13 August 2012

Gambia: Banjul Risks Sinking As Sea Level Rises

Photo: Boakai M.Fofana/allAfrica.com
The ocean is encroaching on settlements.

Banjul is at risk of going under water as sea levels rise by one meter as a result of climate change and other environmental ramifications, the minister of works, constructions and infrastructures, Francis Leity Mboge warned Thursday.

Minister Mboge said, with a one meter sea level rise not only settlements risk being eroded, but also 60 percent of mangrove forest, 33 percent of swampy areas and 20 percent of rice fields will be lost on a national scale. "As a result, this will lead to a decrease in rice production and impede the objectives of the one of the country's blueprint that targets 70, 000 metric tons of rice on yearly basis," Minister Mboge said during his address at the start of a workshop on enhancing resilience for vulnerable coastal areas and communities to climate change in The Gambia, organised by the United Nations Development Programme in Banjul.

The project is intended to help mitigate the country's vulnerability to climate change by improving coastal defenses and enhancing adaptive capacities of coastal communities given Gambia's situation as one of the most vulnerable countries in Africa to the impacts of environmental adversities.

According to Mboge environmental scenarios in The Gambia suggest that the climate variability currently being experienced is likely to increase and intensify with droughts, floods and storms likely to increase, in both frequency and intensity. In coastal areas, sea level rise and rising sea temperatures will lead to saltwater intrusion, floods and coastal erosion, he warned.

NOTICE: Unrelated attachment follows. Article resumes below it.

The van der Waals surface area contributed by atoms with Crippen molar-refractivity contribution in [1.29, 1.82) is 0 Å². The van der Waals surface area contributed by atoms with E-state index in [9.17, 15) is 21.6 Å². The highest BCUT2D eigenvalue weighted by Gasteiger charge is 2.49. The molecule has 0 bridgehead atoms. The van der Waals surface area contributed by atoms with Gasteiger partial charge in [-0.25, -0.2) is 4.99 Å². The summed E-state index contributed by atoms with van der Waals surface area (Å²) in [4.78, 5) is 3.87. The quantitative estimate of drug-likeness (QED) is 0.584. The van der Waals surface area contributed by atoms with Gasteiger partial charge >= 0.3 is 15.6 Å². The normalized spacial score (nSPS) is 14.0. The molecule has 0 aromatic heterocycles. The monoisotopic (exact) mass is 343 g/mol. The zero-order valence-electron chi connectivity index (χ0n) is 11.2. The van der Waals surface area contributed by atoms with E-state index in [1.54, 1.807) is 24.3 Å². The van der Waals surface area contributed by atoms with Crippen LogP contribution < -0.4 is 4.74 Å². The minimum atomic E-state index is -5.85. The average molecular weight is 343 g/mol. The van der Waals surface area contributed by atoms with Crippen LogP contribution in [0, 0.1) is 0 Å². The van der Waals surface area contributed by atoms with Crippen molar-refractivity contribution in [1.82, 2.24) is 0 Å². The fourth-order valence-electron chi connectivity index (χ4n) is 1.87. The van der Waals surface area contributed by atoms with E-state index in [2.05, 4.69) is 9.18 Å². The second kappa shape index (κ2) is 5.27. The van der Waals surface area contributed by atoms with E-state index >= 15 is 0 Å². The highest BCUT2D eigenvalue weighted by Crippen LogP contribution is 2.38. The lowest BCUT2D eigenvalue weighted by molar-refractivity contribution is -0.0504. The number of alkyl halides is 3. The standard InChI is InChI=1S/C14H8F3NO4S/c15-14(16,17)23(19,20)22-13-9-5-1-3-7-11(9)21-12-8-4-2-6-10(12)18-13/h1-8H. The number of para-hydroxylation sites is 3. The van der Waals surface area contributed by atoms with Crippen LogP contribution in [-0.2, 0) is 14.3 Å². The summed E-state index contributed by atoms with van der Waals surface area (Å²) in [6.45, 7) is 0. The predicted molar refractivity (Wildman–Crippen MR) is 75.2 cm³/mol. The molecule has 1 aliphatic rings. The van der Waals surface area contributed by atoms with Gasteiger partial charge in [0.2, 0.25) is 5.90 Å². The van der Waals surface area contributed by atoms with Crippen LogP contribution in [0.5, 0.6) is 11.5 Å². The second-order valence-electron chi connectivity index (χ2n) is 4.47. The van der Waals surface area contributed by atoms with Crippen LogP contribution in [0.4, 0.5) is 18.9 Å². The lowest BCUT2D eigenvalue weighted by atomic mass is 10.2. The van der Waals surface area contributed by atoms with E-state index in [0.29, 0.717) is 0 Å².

"This constitutes a significant threat to the country because important economic activities such as tourism and fisheries are located in the coastal zones. The destruction of human infrastructure and destabilisation of rich eco-systems from higher sea levels could be very significant, and result in serious damage to the livelihoods of those engaged in these activities," he further stated.

Izumi Morota-Alakija, UNDP deputy resident representative, said studies both in Gambia and abroad show that climate change will have significant consequences on coastal regions, especially low-lying coasts with their mangrove ecosystems.

Momodou B Sarr, theexecutive directorof the National Environmental Agency, noted that the effects of climate change on the country will endanger Gambia's survival as a nation, if not properly checked before nature unleashes its fury on the smallest country on mainland Africa.

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